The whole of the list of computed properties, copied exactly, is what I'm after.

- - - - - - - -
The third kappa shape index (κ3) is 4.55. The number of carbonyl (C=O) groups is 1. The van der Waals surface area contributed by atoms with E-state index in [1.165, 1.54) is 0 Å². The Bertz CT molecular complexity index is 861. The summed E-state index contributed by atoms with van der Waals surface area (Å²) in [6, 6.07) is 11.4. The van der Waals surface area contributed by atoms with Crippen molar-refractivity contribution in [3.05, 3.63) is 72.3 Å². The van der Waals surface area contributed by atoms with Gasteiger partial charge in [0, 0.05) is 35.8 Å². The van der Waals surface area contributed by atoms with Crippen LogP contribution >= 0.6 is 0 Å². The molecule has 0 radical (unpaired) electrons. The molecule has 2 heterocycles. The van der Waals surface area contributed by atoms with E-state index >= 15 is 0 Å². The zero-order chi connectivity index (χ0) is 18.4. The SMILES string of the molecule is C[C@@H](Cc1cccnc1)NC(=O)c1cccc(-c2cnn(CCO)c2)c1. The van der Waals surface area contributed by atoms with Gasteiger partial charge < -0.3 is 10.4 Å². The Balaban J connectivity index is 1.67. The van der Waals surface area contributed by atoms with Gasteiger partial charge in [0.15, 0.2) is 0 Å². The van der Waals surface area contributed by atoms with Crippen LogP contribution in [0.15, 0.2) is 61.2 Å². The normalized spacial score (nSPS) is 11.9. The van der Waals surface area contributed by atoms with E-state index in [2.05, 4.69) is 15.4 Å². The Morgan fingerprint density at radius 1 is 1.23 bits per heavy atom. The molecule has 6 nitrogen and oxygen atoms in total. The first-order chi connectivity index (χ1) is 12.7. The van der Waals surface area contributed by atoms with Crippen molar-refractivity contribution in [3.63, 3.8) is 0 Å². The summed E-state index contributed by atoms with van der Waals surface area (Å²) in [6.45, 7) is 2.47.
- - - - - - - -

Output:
The third kappa shape index (κ3) is 4.55. The number of carbonyl (C=O) groups is 1. The van der Waals surface area contributed by atoms with E-state index in [1.165, 1.54) is 0 Å². The Bertz CT molecular complexity index is 861. The summed E-state index contributed by atoms with van der Waals surface area (Å²) in [6, 6.07) is 11.4. The van der Waals surface area contributed by atoms with Crippen molar-refractivity contribution in [3.05, 3.63) is 72.3 Å². The van der Waals surface area contributed by atoms with Gasteiger partial charge in [0, 0.05) is 35.8 Å². The van der Waals surface area contributed by atoms with Crippen LogP contribution >= 0.6 is 0 Å². The molecule has 0 radical (unpaired) electrons. The molecule has 2 heterocycles. The van der Waals surface area contributed by atoms with E-state index >= 15 is 0 Å². The zero-order chi connectivity index (χ0) is 18.4. The SMILES string of the molecule is C[C@@H](Cc1cccnc1)NC(=O)c1cccc(-c2cnn(CCO)c2)c1. The van der Waals surface area contributed by atoms with Gasteiger partial charge < -0.3 is 10.4 Å². The Balaban J connectivity index is 1.67. The van der Waals surface area contributed by atoms with Gasteiger partial charge in [0.15, 0.2) is 0 Å². The van der Waals surface area contributed by atoms with Crippen LogP contribution in [0.15, 0.2) is 61.2 Å². The normalized spacial score (nSPS) is 11.9. The van der Waals surface area contributed by atoms with E-state index in [2.05, 4.69) is 15.4 Å². The Morgan fingerprint density at radius 1 is 1.23 bits per heavy atom. The molecule has 6 nitrogen and oxygen atoms in total. The first-order chi connectivity index (χ1) is 12.7. The van der Waals surface area contributed by atoms with Crippen molar-refractivity contribution in [3.63, 3.8) is 0 Å². The summed E-state index contributed by atoms with van der Waals surface area (Å²) in [6.45, 7) is 2.47.